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Apple’s automotive obsession aims to not have to look at the road

(Bloomberg) – At first glance, forays into the automotive world by Apple Inc., Google and other tech giants don’t appear to be particularly lucrative.

Car making requires factories, equipment, and an army of people to design and assemble large pieces of steel, plastic, and glass. All of this almost guarantees lower profits. The world’s top 10 automakers had an operating margin of just 5.2% in 2020, a fraction of the 34% enjoyed by tech industry leaders, according to data compiled by Bloomberg.

But for Apple and other giants now focusing on autonomous driving technology or having big plans for cars of their own, that push isn’t just about entering a new market, but about defending valuable space.

Why are tech companies pushing autonomous driving? Because they can and because they have to, ”said Chris Gerdes, co-director of the Stanford University Center for Automotive Research. “There are business models that people don’t know about.”

It’s hard to ignore a market that is projected to exceed $ 2 trillion by 2030. By then, more than 58 million vehicles worldwide are expected to be self-driving. Big tech companies have the means, from artificial intelligence and big data, to chip manufacturing and engineering, to disrupt this century-old industry.

What is at stake, essentially, is something even more valuable than profitability: the last unclaimed corner of consumers’ attention during the day.

The amount of time people spend in cars, especially in the United States, is significant. Americans were behind the wheel for 307.8 hours in 2016, or about six hours a week, according to the most recent data available from the American Automobile Association.

It is a good part of someone’s life, in which they stay away from iPhone applications, from Google searches or without being on Instagram. Any company that can significantly free up that time will also have a good chance of capturing it.

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It is impossible to ignore the relentless turn of the world towards smart cars, which are better for the environment. If governments have yet to declare plans to go carbon neutral, in some cases by the end of this decade, there is a lot of research showing that combustion engine cars are going the way of the dinosaurs.

BloombergNEF’s annual electric vehicle outlook, released earlier this month, forecasts that global oil demand from all road transport will peak in just six years, assuming no new policy measures are introduced. By 2025, electric vehicles will reach 16% of global passenger vehicle sales, increasing to 33% in 2030 and 68% in 2040. Eventually, autonomous vehicles will completely reshape the automotive and cargo markets.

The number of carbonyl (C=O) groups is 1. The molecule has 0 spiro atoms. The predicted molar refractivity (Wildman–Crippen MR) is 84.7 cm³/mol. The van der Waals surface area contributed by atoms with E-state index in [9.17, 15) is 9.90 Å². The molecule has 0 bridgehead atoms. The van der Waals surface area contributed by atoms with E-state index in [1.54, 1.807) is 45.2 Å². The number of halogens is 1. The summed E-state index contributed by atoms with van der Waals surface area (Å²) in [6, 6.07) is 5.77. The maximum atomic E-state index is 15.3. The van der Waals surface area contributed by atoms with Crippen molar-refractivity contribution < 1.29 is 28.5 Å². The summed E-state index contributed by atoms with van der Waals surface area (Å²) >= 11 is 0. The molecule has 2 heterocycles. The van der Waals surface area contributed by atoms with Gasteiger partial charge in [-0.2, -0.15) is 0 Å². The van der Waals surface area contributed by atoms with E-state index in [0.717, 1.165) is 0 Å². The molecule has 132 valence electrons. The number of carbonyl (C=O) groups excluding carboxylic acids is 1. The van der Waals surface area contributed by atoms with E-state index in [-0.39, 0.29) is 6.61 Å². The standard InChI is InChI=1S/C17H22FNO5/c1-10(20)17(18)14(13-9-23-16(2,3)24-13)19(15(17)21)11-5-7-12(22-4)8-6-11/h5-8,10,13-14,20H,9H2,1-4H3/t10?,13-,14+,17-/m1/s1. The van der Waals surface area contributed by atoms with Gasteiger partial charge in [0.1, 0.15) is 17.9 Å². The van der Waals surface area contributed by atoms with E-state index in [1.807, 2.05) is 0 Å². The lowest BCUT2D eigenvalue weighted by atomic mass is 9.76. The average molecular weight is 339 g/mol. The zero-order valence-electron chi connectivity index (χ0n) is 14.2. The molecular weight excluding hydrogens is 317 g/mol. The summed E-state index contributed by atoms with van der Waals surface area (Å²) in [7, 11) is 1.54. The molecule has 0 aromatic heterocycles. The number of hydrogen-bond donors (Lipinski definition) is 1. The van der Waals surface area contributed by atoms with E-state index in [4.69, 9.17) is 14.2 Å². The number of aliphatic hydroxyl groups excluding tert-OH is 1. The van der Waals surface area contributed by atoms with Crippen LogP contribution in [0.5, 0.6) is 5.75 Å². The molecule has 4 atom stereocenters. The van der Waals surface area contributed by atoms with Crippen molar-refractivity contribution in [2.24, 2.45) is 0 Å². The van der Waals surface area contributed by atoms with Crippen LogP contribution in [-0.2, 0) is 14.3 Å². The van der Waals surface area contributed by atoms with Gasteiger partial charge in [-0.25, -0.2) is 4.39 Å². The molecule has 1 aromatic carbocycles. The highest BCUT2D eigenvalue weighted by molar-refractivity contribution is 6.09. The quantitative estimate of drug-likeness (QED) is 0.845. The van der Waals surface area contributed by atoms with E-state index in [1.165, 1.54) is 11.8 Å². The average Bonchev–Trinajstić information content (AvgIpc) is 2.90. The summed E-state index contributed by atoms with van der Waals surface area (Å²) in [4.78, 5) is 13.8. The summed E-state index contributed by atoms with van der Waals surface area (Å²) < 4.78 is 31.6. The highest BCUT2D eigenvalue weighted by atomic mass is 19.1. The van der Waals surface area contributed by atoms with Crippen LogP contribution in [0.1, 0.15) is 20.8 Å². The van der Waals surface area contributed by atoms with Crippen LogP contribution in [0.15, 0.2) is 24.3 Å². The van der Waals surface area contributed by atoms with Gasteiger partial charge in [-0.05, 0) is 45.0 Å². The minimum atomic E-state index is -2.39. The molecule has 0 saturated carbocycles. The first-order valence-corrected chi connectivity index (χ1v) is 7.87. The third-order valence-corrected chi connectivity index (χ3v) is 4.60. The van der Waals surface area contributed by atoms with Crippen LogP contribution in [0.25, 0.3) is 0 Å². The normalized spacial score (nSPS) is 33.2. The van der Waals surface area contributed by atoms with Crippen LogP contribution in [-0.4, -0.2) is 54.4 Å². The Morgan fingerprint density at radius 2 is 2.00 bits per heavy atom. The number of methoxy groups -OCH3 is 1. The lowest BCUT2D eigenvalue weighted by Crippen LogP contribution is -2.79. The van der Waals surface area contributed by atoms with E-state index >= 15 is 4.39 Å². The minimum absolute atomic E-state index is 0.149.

In that context, it’s not surprising that after years of dismissing the idea of ​​self-driving cars, tech companies have stepped up their activities and investments.

Self-driving cars are only as good as the human drivers they learn from, so the people who teach these systems must be excellent drivers.

For the past few months, Apple has prioritized plans for the “Apple Car” after previously focusing on creating an autonomous driving system, Bloomberg reported. That fueled intense speculation about which automakers and suppliers the company behind the iPhone might partner with to realize its vision. While Apple recently lost several top managers on the project, it still has hundreds of engineers.

There’s also Waymo, which is in talks to raise up to $ 4 billion to accelerate its efforts. Founded in 2009, the company that was previously Google’s self-driving car project was the first to complete a fully autonomous driving journey on public roads. It became an independent company in 2017 under Google’s parent Alphabet Inc., launched an autonomous transportation service in Phoenix in 2018 and last year began testing autonomous trucks in New Mexico and Texas.

Microsoft Corp. also supports several autonomous initiatives and has partnered with Volkswagen AG on autonomous vehicle software.

Amazon.com Inc., meanwhile, supports Rivian Automotive Inc., which is making electric trucks, and last year bought autonomous driving startup Zoox Inc. It may be looking to include autonomous travel as part of its Prime membership program. .

The auto industry prepares for battle. Industry titans like Ford Motor Co., General Motors Co., and Toyota Motor Corp. stepped up their own self-driving efforts. The Japanese automaker is building an entire city around autonomous driving at the base of Mount Fuji, while South Korea’s Hyundai Motor Co. will spend $ 7.4 billion to build electric vehicles in the US and develop unmanned flying taxis.

Original Note: Apple’s Car Obsession Is All About Taking Eyes Off the Road (4)

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